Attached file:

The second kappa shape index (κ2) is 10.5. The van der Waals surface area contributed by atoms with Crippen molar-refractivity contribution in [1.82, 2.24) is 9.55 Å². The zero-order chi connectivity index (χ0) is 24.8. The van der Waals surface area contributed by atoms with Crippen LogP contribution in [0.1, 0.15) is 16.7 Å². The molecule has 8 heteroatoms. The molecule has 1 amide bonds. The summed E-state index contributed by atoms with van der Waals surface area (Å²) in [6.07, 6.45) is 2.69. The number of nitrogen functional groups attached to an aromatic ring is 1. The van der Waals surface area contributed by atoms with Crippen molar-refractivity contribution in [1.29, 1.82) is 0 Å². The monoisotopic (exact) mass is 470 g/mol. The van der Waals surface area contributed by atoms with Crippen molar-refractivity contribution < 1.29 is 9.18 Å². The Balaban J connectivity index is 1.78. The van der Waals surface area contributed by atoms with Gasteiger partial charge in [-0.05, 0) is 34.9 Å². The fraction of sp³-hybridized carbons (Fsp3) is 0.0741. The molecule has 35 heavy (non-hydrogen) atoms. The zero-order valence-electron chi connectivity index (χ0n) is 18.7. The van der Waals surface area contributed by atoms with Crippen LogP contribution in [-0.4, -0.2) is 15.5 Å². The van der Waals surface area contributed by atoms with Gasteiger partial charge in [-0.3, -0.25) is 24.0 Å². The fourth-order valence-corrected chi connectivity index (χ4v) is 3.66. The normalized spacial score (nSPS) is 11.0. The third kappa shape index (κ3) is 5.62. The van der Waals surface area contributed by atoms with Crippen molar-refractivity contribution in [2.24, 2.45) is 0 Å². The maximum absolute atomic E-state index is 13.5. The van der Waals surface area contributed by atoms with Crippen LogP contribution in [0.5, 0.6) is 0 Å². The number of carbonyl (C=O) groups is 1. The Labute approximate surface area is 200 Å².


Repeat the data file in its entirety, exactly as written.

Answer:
The second kappa shape index (κ2) is 10.5. The van der Waals surface area contributed by atoms with Crippen molar-refractivity contribution in [1.82, 2.24) is 9.55 Å². The zero-order chi connectivity index (χ0) is 24.8. The van der Waals surface area contributed by atoms with Crippen LogP contribution in [0.1, 0.15) is 16.7 Å². The molecule has 8 heteroatoms. The molecule has 1 amide bonds. The summed E-state index contributed by atoms with van der Waals surface area (Å²) in [6.07, 6.45) is 2.69. The number of nitrogen functional groups attached to an aromatic ring is 1. The van der Waals surface area contributed by atoms with Crippen molar-refractivity contribution in [1.29, 1.82) is 0 Å². The monoisotopic (exact) mass is 470 g/mol. The van der Waals surface area contributed by atoms with Crippen molar-refractivity contribution < 1.29 is 9.18 Å². The Balaban J connectivity index is 1.78. The van der Waals surface area contributed by atoms with Gasteiger partial charge in [-0.05, 0) is 34.9 Å². The fraction of sp³-hybridized carbons (Fsp3) is 0.0741. The molecule has 35 heavy (non-hydrogen) atoms. The zero-order valence-electron chi connectivity index (χ0n) is 18.7. The van der Waals surface area contributed by atoms with Crippen LogP contribution in [-0.4, -0.2) is 15.5 Å². The van der Waals surface area contributed by atoms with Gasteiger partial charge in [-0.3, -0.25) is 24.0 Å². The fourth-order valence-corrected chi connectivity index (χ4v) is 3.66. The normalized spacial score (nSPS) is 11.0. The third kappa shape index (κ3) is 5.62. The van der Waals surface area contributed by atoms with Crippen molar-refractivity contribution in [2.24, 2.45) is 0 Å². The maximum absolute atomic E-state index is 13.5. The van der Waals surface area contributed by atoms with Crippen LogP contribution in [0.5, 0.6) is 0 Å². The number of carbonyl (C=O) groups is 1. The Labute approximate surface area is 200 Å².